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June 2007 Barker


14 May 2007

A few years ago, while I was an Obedience Instructor for the Washington State Obedience Training Club, a friend asked me to consider joining a newly formed Animal Assisted Therapy (AAT) Team at Overlake Hospital. At the time, Dante, my Tervuren, was a puppy and my Akita, Vic, would not have enjoyed such an adventure. I told her I would reconsider the suggestion when Dante was a bit more mature and further along in his training.

About a year ago, I finally found a few minutes to spare in my week and looked into the requirements for the Animal Assisted Therapy program at Overlake Hospital as administered by the Delta Society. I found the requirements to be quite extensive, but reasonable and very attainable for Dante and myself. He was required to pass the AKC Canine Good Citizen test (CGC), with a few additional tests required by the Delta Society for certification of a Therapy Dog. Without the Delta Society certification, Dante and I would not be allowed to join the AAT group. Dante had already passed the CGC and the additional tests were easy for him as he is well socialized, has sound temperament, and really enjoys people and attention.

The hardest thing that I had to teach Dante was to be quiet, Tervurens are “natural talkers”, and that Purell covered hands were the norm. Dante passed all of his tests and I passed all of mine over a period of several months. Delta Society issued Dante an identification card, complete with his name and picture, and Overlake Hospital issued him another one that identified him as a member of the hospital staff. He is required to wear his identification cards at all times when he is in the hospital, just as I am, and he also wears a bright yellow scarf and red Therapy Dog jacket for ease of identification. His jacket also bears the Sammamish Kennel Club name and logo.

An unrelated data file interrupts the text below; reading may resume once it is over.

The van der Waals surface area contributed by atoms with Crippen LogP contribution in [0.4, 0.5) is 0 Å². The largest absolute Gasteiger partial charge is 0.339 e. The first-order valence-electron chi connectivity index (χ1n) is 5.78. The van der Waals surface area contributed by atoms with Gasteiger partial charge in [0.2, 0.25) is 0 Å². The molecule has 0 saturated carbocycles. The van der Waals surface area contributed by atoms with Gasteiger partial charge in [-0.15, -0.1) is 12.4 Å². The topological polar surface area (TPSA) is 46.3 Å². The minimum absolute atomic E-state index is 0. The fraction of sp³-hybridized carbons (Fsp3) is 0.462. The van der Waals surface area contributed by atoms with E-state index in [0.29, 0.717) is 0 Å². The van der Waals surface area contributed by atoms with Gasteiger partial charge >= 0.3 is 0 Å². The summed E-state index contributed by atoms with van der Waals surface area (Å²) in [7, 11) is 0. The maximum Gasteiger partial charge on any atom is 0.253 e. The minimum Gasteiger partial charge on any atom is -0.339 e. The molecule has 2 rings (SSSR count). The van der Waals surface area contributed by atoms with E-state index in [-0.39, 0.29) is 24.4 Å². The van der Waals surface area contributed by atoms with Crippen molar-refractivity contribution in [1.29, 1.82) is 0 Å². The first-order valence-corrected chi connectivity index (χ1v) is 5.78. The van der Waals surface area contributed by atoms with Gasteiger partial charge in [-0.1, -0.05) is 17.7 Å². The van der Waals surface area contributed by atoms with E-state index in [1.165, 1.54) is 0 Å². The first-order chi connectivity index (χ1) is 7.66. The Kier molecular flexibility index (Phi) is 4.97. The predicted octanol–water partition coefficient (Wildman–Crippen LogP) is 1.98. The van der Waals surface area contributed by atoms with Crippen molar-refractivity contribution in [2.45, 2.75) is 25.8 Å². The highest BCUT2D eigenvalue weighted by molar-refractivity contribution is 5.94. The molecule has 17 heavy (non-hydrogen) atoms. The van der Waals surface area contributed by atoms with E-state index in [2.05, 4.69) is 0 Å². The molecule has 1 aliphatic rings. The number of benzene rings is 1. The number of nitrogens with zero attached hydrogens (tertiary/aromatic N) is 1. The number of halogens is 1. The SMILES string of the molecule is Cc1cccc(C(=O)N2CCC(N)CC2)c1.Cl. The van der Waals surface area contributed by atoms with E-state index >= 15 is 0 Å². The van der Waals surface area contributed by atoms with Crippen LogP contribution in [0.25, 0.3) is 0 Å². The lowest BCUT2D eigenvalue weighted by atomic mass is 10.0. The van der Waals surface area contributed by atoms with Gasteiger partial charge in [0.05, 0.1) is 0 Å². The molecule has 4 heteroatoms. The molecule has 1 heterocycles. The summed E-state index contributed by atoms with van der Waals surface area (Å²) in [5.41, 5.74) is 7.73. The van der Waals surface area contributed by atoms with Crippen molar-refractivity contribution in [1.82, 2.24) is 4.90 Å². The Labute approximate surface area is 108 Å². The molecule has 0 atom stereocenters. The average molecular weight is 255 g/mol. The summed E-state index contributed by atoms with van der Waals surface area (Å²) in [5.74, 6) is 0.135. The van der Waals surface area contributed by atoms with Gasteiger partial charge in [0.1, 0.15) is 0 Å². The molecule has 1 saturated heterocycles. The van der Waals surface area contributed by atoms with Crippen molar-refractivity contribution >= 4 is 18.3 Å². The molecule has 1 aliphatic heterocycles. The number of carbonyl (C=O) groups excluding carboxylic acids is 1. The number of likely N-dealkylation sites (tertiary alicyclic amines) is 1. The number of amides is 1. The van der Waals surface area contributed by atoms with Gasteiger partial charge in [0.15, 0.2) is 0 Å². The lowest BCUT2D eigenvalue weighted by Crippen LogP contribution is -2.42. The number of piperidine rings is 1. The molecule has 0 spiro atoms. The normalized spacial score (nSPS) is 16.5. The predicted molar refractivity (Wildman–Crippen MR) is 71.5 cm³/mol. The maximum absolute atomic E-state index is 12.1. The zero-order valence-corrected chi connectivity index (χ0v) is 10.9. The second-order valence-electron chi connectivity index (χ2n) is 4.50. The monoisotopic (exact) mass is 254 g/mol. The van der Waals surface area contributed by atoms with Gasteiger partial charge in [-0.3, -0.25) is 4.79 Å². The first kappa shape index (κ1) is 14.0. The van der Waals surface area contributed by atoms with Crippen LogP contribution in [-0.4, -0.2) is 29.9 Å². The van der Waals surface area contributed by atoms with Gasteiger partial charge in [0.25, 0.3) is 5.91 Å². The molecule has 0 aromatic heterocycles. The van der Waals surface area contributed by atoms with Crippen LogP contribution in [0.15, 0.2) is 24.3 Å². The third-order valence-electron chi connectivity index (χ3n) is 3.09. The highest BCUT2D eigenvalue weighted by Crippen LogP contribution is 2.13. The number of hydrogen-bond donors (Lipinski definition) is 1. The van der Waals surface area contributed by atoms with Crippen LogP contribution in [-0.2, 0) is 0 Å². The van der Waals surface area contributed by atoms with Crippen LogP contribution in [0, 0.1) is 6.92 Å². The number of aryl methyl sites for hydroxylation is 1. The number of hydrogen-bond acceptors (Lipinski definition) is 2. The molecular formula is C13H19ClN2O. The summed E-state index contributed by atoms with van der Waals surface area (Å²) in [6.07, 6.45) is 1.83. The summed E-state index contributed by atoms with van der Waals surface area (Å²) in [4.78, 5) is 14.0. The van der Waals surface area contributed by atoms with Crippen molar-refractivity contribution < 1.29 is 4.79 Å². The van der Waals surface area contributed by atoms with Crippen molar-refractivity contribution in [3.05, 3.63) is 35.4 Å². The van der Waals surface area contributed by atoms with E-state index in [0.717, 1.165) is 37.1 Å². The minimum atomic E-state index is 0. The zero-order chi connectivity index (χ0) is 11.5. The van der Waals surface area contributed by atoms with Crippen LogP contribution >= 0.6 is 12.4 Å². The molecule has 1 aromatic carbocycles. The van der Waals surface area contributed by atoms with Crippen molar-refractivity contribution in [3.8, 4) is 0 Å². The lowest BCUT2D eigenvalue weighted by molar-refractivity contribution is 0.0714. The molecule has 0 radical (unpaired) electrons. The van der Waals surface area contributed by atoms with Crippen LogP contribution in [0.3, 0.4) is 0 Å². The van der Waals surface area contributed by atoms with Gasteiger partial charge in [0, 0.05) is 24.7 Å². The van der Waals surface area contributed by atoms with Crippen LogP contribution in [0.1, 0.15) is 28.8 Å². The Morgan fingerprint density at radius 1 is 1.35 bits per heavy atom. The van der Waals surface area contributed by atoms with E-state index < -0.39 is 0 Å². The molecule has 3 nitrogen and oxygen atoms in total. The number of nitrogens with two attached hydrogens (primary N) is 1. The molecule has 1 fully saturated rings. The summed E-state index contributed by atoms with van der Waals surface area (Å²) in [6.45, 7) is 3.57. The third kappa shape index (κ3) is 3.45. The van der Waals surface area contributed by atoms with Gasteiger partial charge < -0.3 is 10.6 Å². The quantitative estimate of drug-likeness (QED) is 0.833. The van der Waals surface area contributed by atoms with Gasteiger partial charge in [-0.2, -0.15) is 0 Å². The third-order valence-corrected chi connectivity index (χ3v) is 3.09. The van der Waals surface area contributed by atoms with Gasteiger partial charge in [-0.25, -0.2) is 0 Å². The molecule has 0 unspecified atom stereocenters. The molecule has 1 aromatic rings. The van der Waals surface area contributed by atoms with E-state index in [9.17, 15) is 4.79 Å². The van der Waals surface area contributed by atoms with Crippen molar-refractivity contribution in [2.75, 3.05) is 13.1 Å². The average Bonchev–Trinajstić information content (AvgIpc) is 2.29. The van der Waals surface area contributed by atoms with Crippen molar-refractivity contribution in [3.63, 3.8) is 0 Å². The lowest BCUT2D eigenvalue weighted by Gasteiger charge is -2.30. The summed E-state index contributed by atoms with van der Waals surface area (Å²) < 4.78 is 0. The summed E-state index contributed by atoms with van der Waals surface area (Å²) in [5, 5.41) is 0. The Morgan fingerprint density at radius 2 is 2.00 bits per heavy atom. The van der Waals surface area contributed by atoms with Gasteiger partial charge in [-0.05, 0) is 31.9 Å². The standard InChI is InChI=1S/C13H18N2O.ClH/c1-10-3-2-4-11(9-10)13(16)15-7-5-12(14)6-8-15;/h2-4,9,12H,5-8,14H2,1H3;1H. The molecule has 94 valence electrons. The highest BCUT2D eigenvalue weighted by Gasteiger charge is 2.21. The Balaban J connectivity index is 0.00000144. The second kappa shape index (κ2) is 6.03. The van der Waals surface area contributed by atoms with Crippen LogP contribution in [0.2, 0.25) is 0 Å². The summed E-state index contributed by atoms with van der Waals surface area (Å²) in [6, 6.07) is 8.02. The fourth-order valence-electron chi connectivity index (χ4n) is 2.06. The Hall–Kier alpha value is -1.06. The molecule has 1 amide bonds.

In the last several months while volunteering our time at the hospital, we have met some really outstanding people on the Overlake staff and patients in the hospital. Dante has responded in a very positive manner to the staff and patients and is a very different dog than the one that I see at home or in the AKC Breed, Obedience and Agility rings. He seems to know who needs to touch him and who does not. He is warm and friendly to all that he meets whether in the hallways, elevators, reception areas, waiting rooms, patient rooms, or the parking lot. I have seen people replace worry with smiles as he approaches them with his open, happy face and freely wagging tail. In theory, it is easy to understand why hospitals would welcome our dogs; in practice it is even easier.

If you looking for a fun activity in which your dog is included, please consider becoming a member of an AAT group. AAT groups have been established through the Delta Society at many of the local hospitals and nursing facilities and are invaluable to staff and patients alike. After you have completed their training program, many of the facilities allow you to set your own hours and select the areas which you would like to visit. There are also other programs, such as Reading With Rover, that would love to have you work with them. Julia Johns participates in a reading program with one of her Cavaliers at her
middle school and is also a volunteer at Overlake Hospital, along with Verlynn.

If you are interested in more information about the Delta Society and the Animal Assisted Therapy programs, please contact Verlynn or myself. At first, I was not sure that I really needed one more “dog activity” in my life, but after seeing the changes that occur in people at Overlake Hospital when they meet Dante I do not regret even one minute that we spend there, not does Dante.

Dee Carlson
President – Sammamish Kennel Club

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